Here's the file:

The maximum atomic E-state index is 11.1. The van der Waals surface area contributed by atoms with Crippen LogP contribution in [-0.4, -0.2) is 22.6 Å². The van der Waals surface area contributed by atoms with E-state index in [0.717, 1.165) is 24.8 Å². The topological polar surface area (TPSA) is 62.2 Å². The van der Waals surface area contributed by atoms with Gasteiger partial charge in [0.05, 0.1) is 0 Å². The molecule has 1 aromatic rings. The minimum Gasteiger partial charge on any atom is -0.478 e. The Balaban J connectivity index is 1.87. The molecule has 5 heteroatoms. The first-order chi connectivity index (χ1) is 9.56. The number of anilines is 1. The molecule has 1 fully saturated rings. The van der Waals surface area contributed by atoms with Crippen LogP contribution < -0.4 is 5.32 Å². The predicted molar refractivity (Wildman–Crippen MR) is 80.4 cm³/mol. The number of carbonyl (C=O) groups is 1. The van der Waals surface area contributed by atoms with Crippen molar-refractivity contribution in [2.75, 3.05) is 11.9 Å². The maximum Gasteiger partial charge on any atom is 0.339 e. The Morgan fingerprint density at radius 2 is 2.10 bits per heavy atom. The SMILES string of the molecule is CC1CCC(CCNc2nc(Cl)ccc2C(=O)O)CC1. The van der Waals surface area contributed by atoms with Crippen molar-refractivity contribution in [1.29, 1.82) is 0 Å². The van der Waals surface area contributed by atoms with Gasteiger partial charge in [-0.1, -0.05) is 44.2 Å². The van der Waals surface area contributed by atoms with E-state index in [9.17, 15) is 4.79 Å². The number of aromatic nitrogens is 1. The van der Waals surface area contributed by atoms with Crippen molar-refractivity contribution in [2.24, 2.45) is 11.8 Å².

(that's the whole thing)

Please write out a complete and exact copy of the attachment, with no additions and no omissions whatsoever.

The maximum atomic E-state index is 11.1. The van der Waals surface area contributed by atoms with Crippen LogP contribution in [-0.4, -0.2) is 22.6 Å². The van der Waals surface area contributed by atoms with E-state index in [0.717, 1.165) is 24.8 Å². The topological polar surface area (TPSA) is 62.2 Å². The van der Waals surface area contributed by atoms with Gasteiger partial charge in [0.05, 0.1) is 0 Å². The molecule has 1 aromatic rings. The minimum Gasteiger partial charge on any atom is -0.478 e. The Balaban J connectivity index is 1.87. The molecule has 5 heteroatoms. The first-order chi connectivity index (χ1) is 9.56. The number of anilines is 1. The molecule has 1 fully saturated rings. The van der Waals surface area contributed by atoms with Crippen LogP contribution < -0.4 is 5.32 Å². The predicted molar refractivity (Wildman–Crippen MR) is 80.4 cm³/mol. The number of carbonyl (C=O) groups is 1. The van der Waals surface area contributed by atoms with Crippen molar-refractivity contribution in [2.75, 3.05) is 11.9 Å². The maximum Gasteiger partial charge on any atom is 0.339 e. The Morgan fingerprint density at radius 2 is 2.10 bits per heavy atom. The SMILES string of the molecule is CC1CCC(CCNc2nc(Cl)ccc2C(=O)O)CC1. The van der Waals surface area contributed by atoms with Crippen molar-refractivity contribution in [1.29, 1.82) is 0 Å². The van der Waals surface area contributed by atoms with Gasteiger partial charge in [-0.1, -0.05) is 44.2 Å². The van der Waals surface area contributed by atoms with E-state index in [9.17, 15) is 4.79 Å². The number of aromatic nitrogens is 1. The van der Waals surface area contributed by atoms with Crippen molar-refractivity contribution in [2.24, 2.45) is 11.8 Å².